Rascal Flatts w/ Darius Rucker @ The Bradley Center, 8 p.m.
Ohio cousins Gary LeVox and Jay DeMarcus and Oklahoma-raised Joe Don Rooney came together in 1999 as Rascal Flatts, a band that has since reaped 10 No. 1 singles, shelves’ worth of music awards, and top vocal group honors at the Country Music Association Awards every year since 2003. They are one of the defining crossover acts of contemporary country music, and also one of the genre’s most youth-skewing draws—an important distinction for a genre that has sometimes had difficulty courting teens. Last spring Rascal Flatts released their sixth album, Unstoppable, their glossiest, most highproduction record yet.
Tonight the group shares a concert with opener Darius Rucker, the Hootie & the Blowfish crooner who, after a failed R&B album, reinvented himself as a country singer in 2008. Rucker’s country album, Learn to Live, scored three No. 1 hits on the Billboard country charts, making him the genre’s most successful African-American singer in decades.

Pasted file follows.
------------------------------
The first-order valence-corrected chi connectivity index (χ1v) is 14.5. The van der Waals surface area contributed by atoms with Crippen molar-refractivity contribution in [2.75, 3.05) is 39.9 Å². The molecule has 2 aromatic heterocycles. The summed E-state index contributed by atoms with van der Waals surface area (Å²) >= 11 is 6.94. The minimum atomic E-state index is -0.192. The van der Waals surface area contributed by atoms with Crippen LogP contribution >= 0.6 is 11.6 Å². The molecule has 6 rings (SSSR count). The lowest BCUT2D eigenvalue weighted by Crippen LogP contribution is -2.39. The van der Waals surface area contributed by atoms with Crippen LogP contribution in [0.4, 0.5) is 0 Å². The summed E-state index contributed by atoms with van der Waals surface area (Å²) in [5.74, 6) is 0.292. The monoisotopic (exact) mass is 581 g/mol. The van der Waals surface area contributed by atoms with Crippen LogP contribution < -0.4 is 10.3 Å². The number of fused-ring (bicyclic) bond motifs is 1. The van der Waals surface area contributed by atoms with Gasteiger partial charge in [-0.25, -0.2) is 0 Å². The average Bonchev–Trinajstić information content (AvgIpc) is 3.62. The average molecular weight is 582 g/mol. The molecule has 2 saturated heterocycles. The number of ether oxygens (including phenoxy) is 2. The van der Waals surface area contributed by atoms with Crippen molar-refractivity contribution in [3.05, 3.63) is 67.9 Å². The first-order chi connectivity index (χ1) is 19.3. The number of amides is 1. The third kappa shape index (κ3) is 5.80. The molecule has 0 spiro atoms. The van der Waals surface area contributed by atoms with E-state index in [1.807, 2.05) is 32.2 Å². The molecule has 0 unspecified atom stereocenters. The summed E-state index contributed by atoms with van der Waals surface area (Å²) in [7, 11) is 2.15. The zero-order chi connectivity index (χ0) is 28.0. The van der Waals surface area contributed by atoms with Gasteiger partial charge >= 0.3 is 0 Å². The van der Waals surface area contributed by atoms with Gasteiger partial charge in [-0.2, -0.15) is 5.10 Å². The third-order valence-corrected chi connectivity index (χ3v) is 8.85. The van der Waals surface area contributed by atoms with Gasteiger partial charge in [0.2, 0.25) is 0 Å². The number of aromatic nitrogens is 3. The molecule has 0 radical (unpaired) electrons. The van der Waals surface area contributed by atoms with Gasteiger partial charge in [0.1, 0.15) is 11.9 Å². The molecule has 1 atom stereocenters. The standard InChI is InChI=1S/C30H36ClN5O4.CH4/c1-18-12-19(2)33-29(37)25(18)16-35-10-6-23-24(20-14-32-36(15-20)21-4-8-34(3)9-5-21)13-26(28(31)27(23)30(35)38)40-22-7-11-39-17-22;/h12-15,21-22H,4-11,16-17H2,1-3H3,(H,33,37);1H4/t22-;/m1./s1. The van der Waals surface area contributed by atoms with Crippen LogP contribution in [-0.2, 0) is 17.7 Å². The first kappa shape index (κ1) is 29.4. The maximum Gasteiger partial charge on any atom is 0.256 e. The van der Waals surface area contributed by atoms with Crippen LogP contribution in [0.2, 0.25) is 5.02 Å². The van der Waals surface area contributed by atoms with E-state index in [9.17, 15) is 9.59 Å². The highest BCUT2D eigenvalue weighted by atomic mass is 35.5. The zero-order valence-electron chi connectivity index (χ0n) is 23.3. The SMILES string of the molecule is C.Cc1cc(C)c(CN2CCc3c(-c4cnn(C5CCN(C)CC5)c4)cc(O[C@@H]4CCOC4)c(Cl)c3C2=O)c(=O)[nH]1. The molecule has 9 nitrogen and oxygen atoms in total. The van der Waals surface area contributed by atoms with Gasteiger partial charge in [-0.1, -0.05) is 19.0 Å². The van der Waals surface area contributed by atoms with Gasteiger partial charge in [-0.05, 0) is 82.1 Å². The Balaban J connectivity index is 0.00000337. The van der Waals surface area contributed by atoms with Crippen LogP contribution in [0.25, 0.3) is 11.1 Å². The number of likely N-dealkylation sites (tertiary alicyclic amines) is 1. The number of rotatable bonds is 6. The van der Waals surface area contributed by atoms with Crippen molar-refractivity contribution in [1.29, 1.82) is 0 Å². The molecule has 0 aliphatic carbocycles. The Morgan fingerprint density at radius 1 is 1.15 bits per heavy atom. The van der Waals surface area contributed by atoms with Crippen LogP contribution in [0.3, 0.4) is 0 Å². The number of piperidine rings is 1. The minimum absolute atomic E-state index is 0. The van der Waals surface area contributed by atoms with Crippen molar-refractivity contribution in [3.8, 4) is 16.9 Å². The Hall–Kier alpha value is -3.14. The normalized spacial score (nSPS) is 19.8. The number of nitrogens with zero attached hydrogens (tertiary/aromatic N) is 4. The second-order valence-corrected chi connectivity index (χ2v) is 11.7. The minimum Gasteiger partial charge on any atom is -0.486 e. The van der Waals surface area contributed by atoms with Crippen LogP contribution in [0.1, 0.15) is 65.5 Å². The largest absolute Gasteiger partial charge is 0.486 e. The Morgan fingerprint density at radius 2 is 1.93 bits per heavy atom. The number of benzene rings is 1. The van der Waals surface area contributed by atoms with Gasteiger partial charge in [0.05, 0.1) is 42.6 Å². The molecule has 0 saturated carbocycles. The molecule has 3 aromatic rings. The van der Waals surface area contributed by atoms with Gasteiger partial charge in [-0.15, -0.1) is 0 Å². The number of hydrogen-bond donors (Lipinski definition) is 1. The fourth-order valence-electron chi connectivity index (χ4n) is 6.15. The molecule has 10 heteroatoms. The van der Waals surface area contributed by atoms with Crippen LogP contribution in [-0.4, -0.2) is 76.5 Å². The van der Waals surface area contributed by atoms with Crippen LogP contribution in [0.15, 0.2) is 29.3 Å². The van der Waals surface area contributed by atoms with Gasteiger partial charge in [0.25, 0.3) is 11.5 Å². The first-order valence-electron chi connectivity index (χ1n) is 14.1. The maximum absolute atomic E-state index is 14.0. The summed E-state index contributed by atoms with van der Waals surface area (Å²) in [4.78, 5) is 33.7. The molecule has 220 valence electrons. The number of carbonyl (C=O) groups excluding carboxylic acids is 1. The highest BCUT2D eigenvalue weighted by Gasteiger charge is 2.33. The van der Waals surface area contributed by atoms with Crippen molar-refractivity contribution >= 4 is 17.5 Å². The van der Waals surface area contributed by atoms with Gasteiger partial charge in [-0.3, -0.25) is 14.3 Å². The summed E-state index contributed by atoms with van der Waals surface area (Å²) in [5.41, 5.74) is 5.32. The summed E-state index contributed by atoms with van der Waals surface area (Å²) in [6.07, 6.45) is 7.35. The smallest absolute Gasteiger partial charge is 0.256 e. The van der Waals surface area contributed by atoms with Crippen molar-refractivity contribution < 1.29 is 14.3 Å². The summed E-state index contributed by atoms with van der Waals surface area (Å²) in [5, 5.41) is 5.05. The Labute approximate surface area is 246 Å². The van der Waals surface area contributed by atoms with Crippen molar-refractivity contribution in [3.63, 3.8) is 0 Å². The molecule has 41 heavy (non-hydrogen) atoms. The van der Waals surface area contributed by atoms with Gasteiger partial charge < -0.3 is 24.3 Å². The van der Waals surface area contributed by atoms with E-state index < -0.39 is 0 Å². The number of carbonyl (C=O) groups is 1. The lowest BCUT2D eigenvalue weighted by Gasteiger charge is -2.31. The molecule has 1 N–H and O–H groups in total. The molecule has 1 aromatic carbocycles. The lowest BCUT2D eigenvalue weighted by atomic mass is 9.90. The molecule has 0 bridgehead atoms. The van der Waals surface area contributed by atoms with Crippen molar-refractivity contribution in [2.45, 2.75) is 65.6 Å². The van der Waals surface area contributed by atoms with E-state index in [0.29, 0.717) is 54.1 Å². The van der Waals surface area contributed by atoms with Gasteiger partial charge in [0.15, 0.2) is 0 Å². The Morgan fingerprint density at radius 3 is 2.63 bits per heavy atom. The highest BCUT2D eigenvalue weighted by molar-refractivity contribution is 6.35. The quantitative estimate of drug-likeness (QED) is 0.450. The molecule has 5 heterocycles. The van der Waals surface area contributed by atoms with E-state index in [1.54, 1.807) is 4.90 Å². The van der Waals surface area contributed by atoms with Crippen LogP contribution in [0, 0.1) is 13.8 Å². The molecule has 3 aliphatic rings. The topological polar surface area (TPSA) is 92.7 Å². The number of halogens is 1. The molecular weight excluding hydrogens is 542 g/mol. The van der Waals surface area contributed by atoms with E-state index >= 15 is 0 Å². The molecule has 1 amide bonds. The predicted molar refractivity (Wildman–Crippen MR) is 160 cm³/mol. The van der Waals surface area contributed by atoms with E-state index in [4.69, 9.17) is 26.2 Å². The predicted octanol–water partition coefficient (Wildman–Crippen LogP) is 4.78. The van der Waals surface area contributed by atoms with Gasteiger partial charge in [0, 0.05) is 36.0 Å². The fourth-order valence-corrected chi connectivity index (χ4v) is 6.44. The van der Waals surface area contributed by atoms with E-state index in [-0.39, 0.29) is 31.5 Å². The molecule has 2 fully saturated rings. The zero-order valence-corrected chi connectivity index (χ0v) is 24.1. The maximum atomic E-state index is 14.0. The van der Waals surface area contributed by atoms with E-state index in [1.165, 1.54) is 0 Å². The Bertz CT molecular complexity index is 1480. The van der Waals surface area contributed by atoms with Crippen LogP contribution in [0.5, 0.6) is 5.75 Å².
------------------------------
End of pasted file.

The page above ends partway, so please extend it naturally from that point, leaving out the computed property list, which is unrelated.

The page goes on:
Saturday, Feb. 27Ralphie May @ The Pabst Theater, 8 p.m.
NBC’s “Last Comic Standing” hasn’t exactly turned out household names the same way similar starmaking television programs have, but its alums have had a decent track record on the comedy circuits. One of its most successful is Ralphie May, a portly, baby-faced Southerner with an odd, excitable voice who nearly won the show’s first season. May has since showcased his hip-hop-influenced comedy and disregard for political correctness on several CD and DVD releases.